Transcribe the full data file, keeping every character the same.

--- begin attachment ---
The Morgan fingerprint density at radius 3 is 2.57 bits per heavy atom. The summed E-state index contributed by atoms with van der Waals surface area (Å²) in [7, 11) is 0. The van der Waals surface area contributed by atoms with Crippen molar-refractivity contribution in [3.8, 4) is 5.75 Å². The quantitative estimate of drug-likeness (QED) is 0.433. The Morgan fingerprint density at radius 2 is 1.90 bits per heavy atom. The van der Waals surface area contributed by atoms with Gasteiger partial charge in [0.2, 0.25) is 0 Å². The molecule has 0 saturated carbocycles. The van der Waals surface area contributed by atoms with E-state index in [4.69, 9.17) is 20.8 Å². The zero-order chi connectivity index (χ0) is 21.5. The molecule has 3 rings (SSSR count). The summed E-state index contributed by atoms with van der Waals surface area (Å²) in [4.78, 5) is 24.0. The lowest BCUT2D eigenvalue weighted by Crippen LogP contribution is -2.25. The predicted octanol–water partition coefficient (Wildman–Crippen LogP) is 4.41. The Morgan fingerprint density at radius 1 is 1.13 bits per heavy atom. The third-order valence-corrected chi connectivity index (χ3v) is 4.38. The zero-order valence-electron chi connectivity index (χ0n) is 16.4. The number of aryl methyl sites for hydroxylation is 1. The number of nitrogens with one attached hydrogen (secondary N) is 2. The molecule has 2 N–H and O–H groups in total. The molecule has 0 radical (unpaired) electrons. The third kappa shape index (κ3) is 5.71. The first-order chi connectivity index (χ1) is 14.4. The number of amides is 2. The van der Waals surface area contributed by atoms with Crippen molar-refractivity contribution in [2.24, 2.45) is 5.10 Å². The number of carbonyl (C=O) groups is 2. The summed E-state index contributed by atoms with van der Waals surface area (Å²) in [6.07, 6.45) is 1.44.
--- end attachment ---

The Morgan fingerprint density at radius 3 is 2.57 bits per heavy atom. The summed E-state index contributed by atoms with van der Waals surface area (Å²) in [7, 11) is 0. The van der Waals surface area contributed by atoms with Crippen molar-refractivity contribution in [3.8, 4) is 5.75 Å². The quantitative estimate of drug-likeness (QED) is 0.433. The Morgan fingerprint density at radius 2 is 1.90 bits per heavy atom. The van der Waals surface area contributed by atoms with Gasteiger partial charge in [0.2, 0.25) is 0 Å². The molecule has 0 saturated carbocycles. The van der Waals surface area contributed by atoms with E-state index in [4.69, 9.17) is 20.8 Å². The zero-order chi connectivity index (χ0) is 21.5. The molecule has 3 rings (SSSR count). The summed E-state index contributed by atoms with van der Waals surface area (Å²) in [4.78, 5) is 24.0. The lowest BCUT2D eigenvalue weighted by Crippen LogP contribution is -2.25. The predicted octanol–water partition coefficient (Wildman–Crippen LogP) is 4.41. The Morgan fingerprint density at radius 1 is 1.13 bits per heavy atom. The third-order valence-corrected chi connectivity index (χ3v) is 4.38. The zero-order valence-electron chi connectivity index (χ0n) is 16.4. The number of aryl methyl sites for hydroxylation is 1. The number of nitrogens with one attached hydrogen (secondary N) is 2. The molecule has 2 N–H and O–H groups in total. The molecule has 0 radical (unpaired) electrons. The third kappa shape index (κ3) is 5.71. The first-order chi connectivity index (χ1) is 14.4. The number of amides is 2. The van der Waals surface area contributed by atoms with Crippen molar-refractivity contribution in [2.24, 2.45) is 5.10 Å². The number of carbonyl (C=O) groups is 2. The summed E-state index contributed by atoms with van der Waals surface area (Å²) in [6.07, 6.45) is 1.44.